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Control MIDI With Your Voice: Meet The Vochlea Dubler Studio Kit

Have you ever wanted to control your DAW with your voice, well now you can hum or beatbox your instruments right into your productions!

Who Is This For?

Let's start here first, as this is a very unique piece of gear and might not be for everyone. Who might benefit from getting Dubler? This kit is for producers looking for a new way to input MIDI signals into their DAW and are not necessarily proficient with drum programming or playing the keys. If you are making music and struggle to get what's in your head down into your DAW, then Dubler could serve as a powerful tool. As with many new producers, you might not have any music theory or percussion talent, but you certainly know what you want your tracks and drums to sound like.

The Dubler mic allows you to control either drum triggers via beatboxing or melodic instruments by humming or singing. For drums, you simply build a profile and match your beatboxing to the drum sounds you want to trigger, which allows you to beatbox in basic drum programming quickly.

If your beatboxing is not great, this could prove to be more frustrating than helpful, but a little practice should get you headed in the right direction. See the video below.

For more melodic instruments like synths, strings, pianos, you simply hum the song/sounds into the mic and it shows you what key they are in and you'll see the MIDI notes being recorded in real time. Had a melody in your head but can't play it, well problem solved. Just sing it in!

Who This Isn't For

If you are a musician, have strong drum programming skills, understand music theory, or just play the piano well, this might be more trouble than it's worth.

Percussion: If you can sit in front of your drum machine and punch out great rhythms or even program them into a sequencer like Logic's Ultrabeat, you might find Dubler cool but not worth the hassle. However, if you are looking for a quick way to throw down some test beats, sketch ideas, and get more "human" with your beats - then you might want to give it a try.

Melody: For those that can take something from their head to a keyboard with ease, then you just don't need this. Unless you are just a total gear nerd, you are better off saving your money and investing in an excellent MIDI keyboard with weighted keys and nice action.

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So What Is Dubler Exactly?

The kit consists of a proprietary low-latency USB mic and the Dubler software interface to control everything. Yes, you have to use their mic or it won't work - just a heads up.

The user interface software gives you two types of control, melodic, and drum triggers for your DAW or external gear routed into your DAW, like a synth. Simply put, you use your voice to hum in melodies and beatbox beats to get what's in your brain musically to the DAW instead of playing it out. Pretty insane, actually, and a game-changer for the musically challenged. Dubler's software is agnostic and works with most DAWS, you can check out the tutorials HERE.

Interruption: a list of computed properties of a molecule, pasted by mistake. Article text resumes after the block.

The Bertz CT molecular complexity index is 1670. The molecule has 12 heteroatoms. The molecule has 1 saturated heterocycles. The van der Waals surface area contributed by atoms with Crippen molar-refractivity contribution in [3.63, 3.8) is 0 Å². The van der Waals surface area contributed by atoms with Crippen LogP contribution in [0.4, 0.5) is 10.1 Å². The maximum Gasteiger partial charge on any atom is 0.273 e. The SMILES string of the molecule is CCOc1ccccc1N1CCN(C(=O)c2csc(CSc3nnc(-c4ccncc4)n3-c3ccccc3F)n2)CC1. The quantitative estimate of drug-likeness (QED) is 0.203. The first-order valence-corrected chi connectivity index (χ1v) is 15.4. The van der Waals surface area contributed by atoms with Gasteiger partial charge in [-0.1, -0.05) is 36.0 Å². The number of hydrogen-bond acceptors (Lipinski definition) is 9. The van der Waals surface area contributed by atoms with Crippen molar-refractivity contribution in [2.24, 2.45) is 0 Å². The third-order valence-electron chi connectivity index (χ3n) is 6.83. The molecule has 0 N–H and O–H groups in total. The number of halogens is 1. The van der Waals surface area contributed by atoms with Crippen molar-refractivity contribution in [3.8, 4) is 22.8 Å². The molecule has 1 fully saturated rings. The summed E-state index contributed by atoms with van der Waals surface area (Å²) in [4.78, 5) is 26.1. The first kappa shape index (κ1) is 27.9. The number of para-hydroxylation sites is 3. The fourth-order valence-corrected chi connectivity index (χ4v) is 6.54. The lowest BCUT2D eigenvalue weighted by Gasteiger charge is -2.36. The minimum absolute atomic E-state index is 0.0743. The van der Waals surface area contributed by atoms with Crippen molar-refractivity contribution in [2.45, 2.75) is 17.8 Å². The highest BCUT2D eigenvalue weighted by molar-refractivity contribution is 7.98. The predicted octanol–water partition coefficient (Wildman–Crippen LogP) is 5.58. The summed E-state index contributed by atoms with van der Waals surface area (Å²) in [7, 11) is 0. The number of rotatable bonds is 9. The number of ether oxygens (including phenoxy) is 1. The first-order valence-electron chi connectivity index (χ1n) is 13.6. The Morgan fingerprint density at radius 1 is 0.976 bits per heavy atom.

Dubler in Magnetic Studios

Dubler in Magnetic Studios

Getting Started

The Dubler tutorials help get you set up with both their software and integration into your DAW. The first thing you will do is get comfortable with the Dubler software and the two main control areas: Trigger (drums) and Controls for pitched and melodic sounds.

Don't expect to just plug in the mic and create instant beats and harmonies; you need to get Dubler Studio set up first. The software needs to be trained to recognize your voice and sounds to ensure accuracy, especially for the Trigger section. Using Controls for pitched sounds takes a little practice to get it right, so don't get frustrated; you will need to learn the mic's nuances and your voice to get consistency. The good thing about Control section is there no set up required, and if you can't sing that well, the default setting will help key correct voice.

Dubler's super dope function is the ability to map it to effects and parameters to tweak filters, reverb, delay, etc. This opens up another level of possibilities, but might not be for everyone as it's just as easy to map your MIDI controller knobs or use something like the Wave Ring for more of a performance aspect. The cool thing, is that you can do it if you want, as well as route to external gear like synths, drum machines, etc.

Another workaround is to skip the mic altogether - whaaaaaat? This one is for the geeeeks, but it's a cool hack. You can bypass the Dubler mic and use an input of your choice. Say what? Yes, in the advanced preferences, there is the option to choose another input, we tried it with our Apollo X6 and an electric Ukelele. Is it worth the time? Not for us, we prefer the mic functionality - but hey, you do you Cricket.

Should You Buy This?

If you are a producer that lacks the musical skill to play in a melody or plunk down some drum programming, the Dubler could be quite useful. It comes in at about $340, which is by no means inexpensive, but it will give you a beneficial edge if you lack the skills mentioned above. The unit works pretty well for what it is supposed to do, although it does have a learning curve and takes some time to get full dialed in, so don't expect instant results.

This piece of kit might not be worth the money for more advanced users and will never replace your MIDI controller/keyboard if you have musical skills. However, it is an entertaining way to quickly lay down ideas and a fun change to a traditional workflow. The ability to go nuts on the customization is also a plus and will no doubt inspire some creative applications.

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